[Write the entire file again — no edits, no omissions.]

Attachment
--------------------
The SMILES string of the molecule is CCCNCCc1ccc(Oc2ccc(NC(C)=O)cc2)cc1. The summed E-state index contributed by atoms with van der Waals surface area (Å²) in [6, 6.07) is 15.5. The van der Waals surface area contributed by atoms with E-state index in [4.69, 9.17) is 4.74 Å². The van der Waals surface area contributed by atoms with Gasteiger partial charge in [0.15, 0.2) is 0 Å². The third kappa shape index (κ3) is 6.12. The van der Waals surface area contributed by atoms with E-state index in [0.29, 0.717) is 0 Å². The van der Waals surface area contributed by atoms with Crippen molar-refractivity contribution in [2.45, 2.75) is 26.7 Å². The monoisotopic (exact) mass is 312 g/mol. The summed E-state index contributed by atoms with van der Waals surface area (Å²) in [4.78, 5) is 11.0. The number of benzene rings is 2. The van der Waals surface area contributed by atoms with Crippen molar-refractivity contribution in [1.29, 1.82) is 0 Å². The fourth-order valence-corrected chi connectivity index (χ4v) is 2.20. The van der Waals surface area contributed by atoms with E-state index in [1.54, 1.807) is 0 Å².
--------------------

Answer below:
The SMILES string of the molecule is CCCNCCc1ccc(Oc2ccc(NC(C)=O)cc2)cc1. The summed E-state index contributed by atoms with van der Waals surface area (Å²) in [6, 6.07) is 15.5. The van der Waals surface area contributed by atoms with E-state index in [4.69, 9.17) is 4.74 Å². The van der Waals surface area contributed by atoms with Gasteiger partial charge in [0.15, 0.2) is 0 Å². The third kappa shape index (κ3) is 6.12. The van der Waals surface area contributed by atoms with E-state index in [0.29, 0.717) is 0 Å². The van der Waals surface area contributed by atoms with Crippen molar-refractivity contribution in [2.45, 2.75) is 26.7 Å². The monoisotopic (exact) mass is 312 g/mol. The summed E-state index contributed by atoms with van der Waals surface area (Å²) in [4.78, 5) is 11.0. The number of benzene rings is 2. The van der Waals surface area contributed by atoms with Crippen molar-refractivity contribution in [1.29, 1.82) is 0 Å². The fourth-order valence-corrected chi connectivity index (χ4v) is 2.20. The van der Waals surface area contributed by atoms with E-state index in [1.54, 1.807) is 0 Å².